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Species and size specific effects of urban trees on above- and below-ground ecosystem service provision


Project Description

More than half of the global population live in urban areas, and that figure is projected to rise to 66% by 2050. The quality of urban environments is increasingly recognized to be influenced by vegetation and greenspaces that play important roles in providing ecosystem services such as moderating urban heat island effects and providing high-quality living space aesthetically and regarding components such as air quality and surface water management. While urban densification is a clear threat to ecosystem service provision, effective management of the greenspace resource can minimize this. Indeed, in some cases, it can enhance provision above that of the surrounding agricultural landscape. Urban trees make a disproportionate contribution towards ecosystem service provision by urban greenspaces, but there are key knowledge-gaps that may limit the potential benefits of tree planting schemes and planning requirements:
1) To what extent does the choice of tree species effect ecosystem service provision?
2) What is the relationship between tree distribution, size and ecosystem service provision?
3) How far do tree effects on soil ecosystem service extend into adjacent greenspaces or under sealed surfaces?
This student will use a suite of indicators of ecosystem service provision to explore how urban tree distribution, species and size affect ecosystem service provision both above- and below-ground. This position would be ideally suited to a PhD student with enthusiasm to use a mix of field, lab and GIS techniques to address the research questions. The multidisciplinary nature of the topic will provide the student with the opportunity to gain a diverse skill set in ecology, soil science, civil engineering, landscape ecology and GIS. The supervisory team span two departments at the University of Sheffield with Dr Jill Edmondson and Prof. Jonathan Leake in the Department of Animal and Plant Sciences and Dr Virginia Stovin in the Department of Civil and Structural Engineering. Forest Research, Britain’s principal organisation for forestry and tree-related research, is the CASE partner for this project. Dr Kieron Doick, who leads Forest Research’s Urban Forest Research Group will act as an external project supervisor. The student will also have an opportunity to work with collaborative partner Sheffield City Council, and so knowledge exchange will be an integral part of the research with a direct opportunity to influence policy. This research is strategically important as The Governments’ 25 Year Environment Plan (published in 2018), aims to plant 1 million urban trees by 2020. This project will better inform decision making on providing ‘more and better quality green infrastructure, including trees’, and aid the development of the national framework of green infrastructure standards proposed in the 25 Year Plan.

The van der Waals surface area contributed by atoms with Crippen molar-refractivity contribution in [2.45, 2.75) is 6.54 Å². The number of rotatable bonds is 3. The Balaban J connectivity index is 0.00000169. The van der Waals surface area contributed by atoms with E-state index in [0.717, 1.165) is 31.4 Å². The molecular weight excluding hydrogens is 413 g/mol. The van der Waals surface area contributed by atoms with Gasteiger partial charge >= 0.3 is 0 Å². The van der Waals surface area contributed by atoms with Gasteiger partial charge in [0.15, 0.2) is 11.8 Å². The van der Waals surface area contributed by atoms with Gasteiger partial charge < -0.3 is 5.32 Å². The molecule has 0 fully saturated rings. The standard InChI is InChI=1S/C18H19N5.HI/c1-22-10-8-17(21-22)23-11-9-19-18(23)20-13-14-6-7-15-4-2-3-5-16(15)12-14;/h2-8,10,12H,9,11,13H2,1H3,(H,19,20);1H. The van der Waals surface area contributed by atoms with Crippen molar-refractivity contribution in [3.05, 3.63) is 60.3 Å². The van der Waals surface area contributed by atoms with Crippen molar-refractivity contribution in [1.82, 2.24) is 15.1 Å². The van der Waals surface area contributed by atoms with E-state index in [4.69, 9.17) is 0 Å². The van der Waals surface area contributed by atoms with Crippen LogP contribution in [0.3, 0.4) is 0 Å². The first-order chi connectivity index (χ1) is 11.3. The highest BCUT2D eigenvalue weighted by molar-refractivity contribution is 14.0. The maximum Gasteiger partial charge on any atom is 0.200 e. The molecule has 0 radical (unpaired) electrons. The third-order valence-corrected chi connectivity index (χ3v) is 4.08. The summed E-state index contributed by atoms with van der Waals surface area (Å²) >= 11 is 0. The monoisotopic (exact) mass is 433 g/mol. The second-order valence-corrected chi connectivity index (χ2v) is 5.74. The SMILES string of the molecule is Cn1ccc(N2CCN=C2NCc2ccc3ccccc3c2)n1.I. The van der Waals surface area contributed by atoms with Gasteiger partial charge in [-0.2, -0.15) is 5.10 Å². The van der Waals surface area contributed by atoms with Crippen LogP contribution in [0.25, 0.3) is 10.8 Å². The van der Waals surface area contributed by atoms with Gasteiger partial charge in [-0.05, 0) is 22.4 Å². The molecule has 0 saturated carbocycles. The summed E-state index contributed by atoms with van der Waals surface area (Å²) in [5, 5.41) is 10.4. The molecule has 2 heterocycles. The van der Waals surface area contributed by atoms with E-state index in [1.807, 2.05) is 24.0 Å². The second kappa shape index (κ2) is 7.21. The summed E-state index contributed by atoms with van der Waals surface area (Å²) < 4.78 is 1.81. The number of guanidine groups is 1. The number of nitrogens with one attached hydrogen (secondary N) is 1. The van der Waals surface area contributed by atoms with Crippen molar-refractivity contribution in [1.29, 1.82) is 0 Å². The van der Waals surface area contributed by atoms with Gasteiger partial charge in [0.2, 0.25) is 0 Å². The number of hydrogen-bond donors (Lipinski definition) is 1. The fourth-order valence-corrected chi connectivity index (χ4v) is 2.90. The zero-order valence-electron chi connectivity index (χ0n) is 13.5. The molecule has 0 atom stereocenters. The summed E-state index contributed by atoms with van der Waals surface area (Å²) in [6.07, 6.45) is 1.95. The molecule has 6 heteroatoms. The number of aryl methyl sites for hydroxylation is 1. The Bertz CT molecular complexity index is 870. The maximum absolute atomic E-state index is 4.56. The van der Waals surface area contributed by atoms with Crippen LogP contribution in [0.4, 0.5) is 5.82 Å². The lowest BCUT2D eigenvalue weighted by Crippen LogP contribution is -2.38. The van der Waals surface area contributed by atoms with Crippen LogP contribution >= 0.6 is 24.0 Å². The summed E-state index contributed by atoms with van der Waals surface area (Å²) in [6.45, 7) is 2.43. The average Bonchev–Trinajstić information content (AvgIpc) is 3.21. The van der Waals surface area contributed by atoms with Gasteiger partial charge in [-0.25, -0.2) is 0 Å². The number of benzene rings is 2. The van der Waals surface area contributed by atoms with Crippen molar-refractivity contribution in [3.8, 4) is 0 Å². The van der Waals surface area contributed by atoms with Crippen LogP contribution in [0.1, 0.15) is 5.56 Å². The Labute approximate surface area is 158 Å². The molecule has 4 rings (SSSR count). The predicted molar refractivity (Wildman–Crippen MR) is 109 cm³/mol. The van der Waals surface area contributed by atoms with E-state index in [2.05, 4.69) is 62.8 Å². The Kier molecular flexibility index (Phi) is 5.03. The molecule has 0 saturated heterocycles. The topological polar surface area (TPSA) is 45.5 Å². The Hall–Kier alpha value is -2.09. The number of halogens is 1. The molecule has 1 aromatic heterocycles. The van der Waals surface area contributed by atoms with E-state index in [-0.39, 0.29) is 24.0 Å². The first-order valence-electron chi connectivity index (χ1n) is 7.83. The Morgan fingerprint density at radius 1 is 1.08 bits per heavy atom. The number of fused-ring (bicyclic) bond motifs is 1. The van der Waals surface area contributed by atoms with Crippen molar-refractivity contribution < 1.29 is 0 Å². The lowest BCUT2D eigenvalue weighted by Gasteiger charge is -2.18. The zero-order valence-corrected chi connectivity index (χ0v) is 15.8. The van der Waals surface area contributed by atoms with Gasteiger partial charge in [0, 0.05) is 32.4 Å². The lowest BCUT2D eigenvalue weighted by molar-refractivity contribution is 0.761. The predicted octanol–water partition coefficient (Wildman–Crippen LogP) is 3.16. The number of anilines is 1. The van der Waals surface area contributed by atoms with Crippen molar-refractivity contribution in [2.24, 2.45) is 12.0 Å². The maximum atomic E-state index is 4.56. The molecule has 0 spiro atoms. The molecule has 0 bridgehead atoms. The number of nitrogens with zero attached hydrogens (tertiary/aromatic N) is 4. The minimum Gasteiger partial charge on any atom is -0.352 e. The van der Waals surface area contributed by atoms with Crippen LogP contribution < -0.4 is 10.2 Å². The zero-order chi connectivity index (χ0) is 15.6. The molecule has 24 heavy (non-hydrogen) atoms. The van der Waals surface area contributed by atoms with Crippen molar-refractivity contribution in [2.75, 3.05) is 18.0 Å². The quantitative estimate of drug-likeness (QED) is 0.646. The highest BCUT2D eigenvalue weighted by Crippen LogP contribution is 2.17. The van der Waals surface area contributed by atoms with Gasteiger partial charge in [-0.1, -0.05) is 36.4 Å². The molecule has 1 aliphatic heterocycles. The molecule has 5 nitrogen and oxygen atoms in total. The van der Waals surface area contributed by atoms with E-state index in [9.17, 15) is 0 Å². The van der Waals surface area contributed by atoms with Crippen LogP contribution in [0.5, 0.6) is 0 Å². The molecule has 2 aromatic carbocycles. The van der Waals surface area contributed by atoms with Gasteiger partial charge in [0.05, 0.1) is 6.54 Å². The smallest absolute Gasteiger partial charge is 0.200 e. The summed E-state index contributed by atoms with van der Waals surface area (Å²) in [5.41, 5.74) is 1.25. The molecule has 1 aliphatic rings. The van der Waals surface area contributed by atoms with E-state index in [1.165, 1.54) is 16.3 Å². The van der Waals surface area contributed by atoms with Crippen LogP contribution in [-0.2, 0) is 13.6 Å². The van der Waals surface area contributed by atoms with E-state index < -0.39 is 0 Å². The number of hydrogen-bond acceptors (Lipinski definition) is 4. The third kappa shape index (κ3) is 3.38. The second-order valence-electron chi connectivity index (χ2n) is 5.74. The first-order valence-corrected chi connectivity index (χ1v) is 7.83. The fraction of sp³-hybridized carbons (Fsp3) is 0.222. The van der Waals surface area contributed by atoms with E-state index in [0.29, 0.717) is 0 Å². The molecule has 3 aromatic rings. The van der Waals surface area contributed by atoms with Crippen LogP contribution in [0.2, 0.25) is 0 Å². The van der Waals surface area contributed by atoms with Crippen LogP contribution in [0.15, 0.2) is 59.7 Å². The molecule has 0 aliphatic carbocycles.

Funding Notes

Fully funded studentships cover: (i) a stipend at the UKRI rate (at least £14,777 per annum for 2019-2020), (ii) research costs, and (iii) tuition fees. Studentship(s) are available to UK and EU students who meet the UK residency requirements.
This PhD project is part of the NERC funded Doctoral Training Partnership “ACCE” (Adapting to the Challenges of a Changing Environment View Website. ACCE is a partnership between the Universities of Sheffield, Liverpool, York, CEH, and NHM.
Shortlisted applicants will be invited for an interview to take place at the University of Sheffield the w/c 11th February 2019.

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